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One of the paper titled "Rules of Thumb in Data Engineering" (Jim Gray et. el.) mentions some calculations based on Amdahl's balanced system law.

Link to paper: https://www.microsoft.com/en-us/research/wp-content/uploads/2016/02/ms_tr_99_100_rules_of_thumb_in_data_engineering.pdf

Initially, the paper provides some rules of thumb.

"10. Amdahl’s revised balanced system law: A system needs 8 MIPS/MBpsIO, but the instruction rate and IO rate must be measured on the relevant workload. (Sequential workloads tend to have low CPI (clocks per instruction), while random workloads tend to have higher CPI.)

  1. Alpha (the MB/MIPS ratio) is rising from 1 to 4. This trend will likely continue.

  2. Random IO’s happen about once each 50,000 instructions. Based on rule 10, sequential IOs are much larger and so the instructions per IO are much higher for sequential workloads."

Later, the paper provides following example.

"Amdahl’s balanced system law becomes more complex to interpret in the new world of quad-issue pipelined processors. Table 2 summarizes the following analysis. In theory, the current 550 MHz Intel processors are able to execute 2 billion instructions per second, so Amdahl’s IO law suggests that each 550 MHz processor needs 160 MBps of disk bandwidth (all numbers rounded). However, on real benchmarks, these processors demonstrate 1.2 clocks per instruction (CPI) on sequential workloads (TPC-D,H,R) and 2.2 clocks per instruction on random IO workloads (TPC-C, W) [7,8]. These larger CPIs translate to 450 MIPS on sequential and 260 MIPS on random workloads. In turn, Amdahl’s law says these processors need 60 MBps sequential IO bandwidth (~450/ 8) and 30 MBps random of IO bandwidth (~260/8) per cpu respectively (for tpcH and tpcC). A recent tpcH benchmark by HP [5] used eight 550 MHz processors with 176 disks. This translates to 22 disks per cpu, or about 70 MBps of raw disk bandwidth per cpu and 120 MBps of controller bandwidth per cpu (consistent with Amdahl’s prediction of 60MBps). Amdahl’s law predicts that system needs 30MBps of IO bandwidth. Using 8KB pages and 100 IO/s per disk implies 38 disks per processor – a number comparable to the 50 disks Dell actually used [4]."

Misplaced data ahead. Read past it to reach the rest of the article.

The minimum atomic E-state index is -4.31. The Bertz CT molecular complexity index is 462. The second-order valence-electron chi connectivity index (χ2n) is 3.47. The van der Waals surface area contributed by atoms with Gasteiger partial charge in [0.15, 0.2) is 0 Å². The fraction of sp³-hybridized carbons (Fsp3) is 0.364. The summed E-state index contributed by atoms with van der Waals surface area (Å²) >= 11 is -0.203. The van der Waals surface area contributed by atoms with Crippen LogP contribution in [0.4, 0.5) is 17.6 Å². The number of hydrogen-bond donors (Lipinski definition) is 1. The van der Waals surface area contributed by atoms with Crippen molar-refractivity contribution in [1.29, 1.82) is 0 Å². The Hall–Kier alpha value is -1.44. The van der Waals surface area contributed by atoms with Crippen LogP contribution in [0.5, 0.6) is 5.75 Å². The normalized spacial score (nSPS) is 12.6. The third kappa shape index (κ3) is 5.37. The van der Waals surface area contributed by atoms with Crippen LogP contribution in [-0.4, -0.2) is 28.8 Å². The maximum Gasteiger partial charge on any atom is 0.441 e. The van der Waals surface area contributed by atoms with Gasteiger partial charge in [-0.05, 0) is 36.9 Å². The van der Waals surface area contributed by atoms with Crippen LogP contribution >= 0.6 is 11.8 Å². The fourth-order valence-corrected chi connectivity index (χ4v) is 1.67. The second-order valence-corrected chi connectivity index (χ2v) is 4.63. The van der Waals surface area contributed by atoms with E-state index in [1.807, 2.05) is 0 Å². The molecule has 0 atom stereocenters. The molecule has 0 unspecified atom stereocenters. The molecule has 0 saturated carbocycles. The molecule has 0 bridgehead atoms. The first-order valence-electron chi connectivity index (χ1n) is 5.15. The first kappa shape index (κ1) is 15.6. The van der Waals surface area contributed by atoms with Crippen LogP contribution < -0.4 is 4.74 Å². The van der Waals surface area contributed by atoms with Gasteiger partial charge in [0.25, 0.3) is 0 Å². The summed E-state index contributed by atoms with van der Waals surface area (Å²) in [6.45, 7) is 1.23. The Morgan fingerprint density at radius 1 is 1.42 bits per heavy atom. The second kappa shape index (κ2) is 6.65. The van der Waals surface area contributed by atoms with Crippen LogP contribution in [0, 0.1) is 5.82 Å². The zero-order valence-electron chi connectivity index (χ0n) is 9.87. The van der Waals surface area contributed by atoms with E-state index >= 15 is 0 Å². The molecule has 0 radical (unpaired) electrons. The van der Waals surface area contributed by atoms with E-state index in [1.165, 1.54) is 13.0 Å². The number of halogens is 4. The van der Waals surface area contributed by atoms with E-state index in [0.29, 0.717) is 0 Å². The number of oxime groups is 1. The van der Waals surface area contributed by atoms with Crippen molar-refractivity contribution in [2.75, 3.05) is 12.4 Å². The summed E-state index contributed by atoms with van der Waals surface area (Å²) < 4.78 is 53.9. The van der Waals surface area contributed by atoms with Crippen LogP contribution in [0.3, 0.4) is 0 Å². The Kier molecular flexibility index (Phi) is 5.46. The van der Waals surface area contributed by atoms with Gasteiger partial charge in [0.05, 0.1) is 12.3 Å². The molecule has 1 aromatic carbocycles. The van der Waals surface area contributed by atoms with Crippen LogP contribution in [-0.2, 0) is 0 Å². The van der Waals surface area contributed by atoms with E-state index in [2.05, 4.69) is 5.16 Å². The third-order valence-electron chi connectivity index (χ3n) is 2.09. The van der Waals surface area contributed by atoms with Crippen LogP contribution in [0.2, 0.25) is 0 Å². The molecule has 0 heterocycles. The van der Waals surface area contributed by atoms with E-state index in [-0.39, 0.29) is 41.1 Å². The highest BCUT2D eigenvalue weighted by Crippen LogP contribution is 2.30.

I could not understand two parts of it (marked in bold). Need help to understand it.

1). How Amdahl's IO law suggests 160 MBps here (or is it 60MBps as indicated later (in bold))?

a. According to Amdahl's IO law, 50,000 instructions will need 1 IO (but of what size??)

b. Hence, 2 billion instructions (= 2 * 10^9 instrs = (50,000) * (40,000)) will need 40,000 IOs (but of what size?)

c. Should we multiply this 40,000 by 4 (because of quad-issue pipelined processor)? This will give 160,000 IOs.

d. Should we assume 1000 Bytes for each IO? If this is the case, it will give 160MBps!!

e. After this I am lost. Are my assumptions in (c) and (d) correct?Please help

2) How tpcH benchmark by HP translates to 70MBps of raw disk bandwidth per cpu and 120 MBps of controller bandwidth per cpu?

a. I could understand that if 176 disks are used with 8 processors, it is about 22 disks per cpu.

b. But, how this translates to 70MBps of raw disk bandwidth per cpu and 120MBps of controller bandwidth per cpu?

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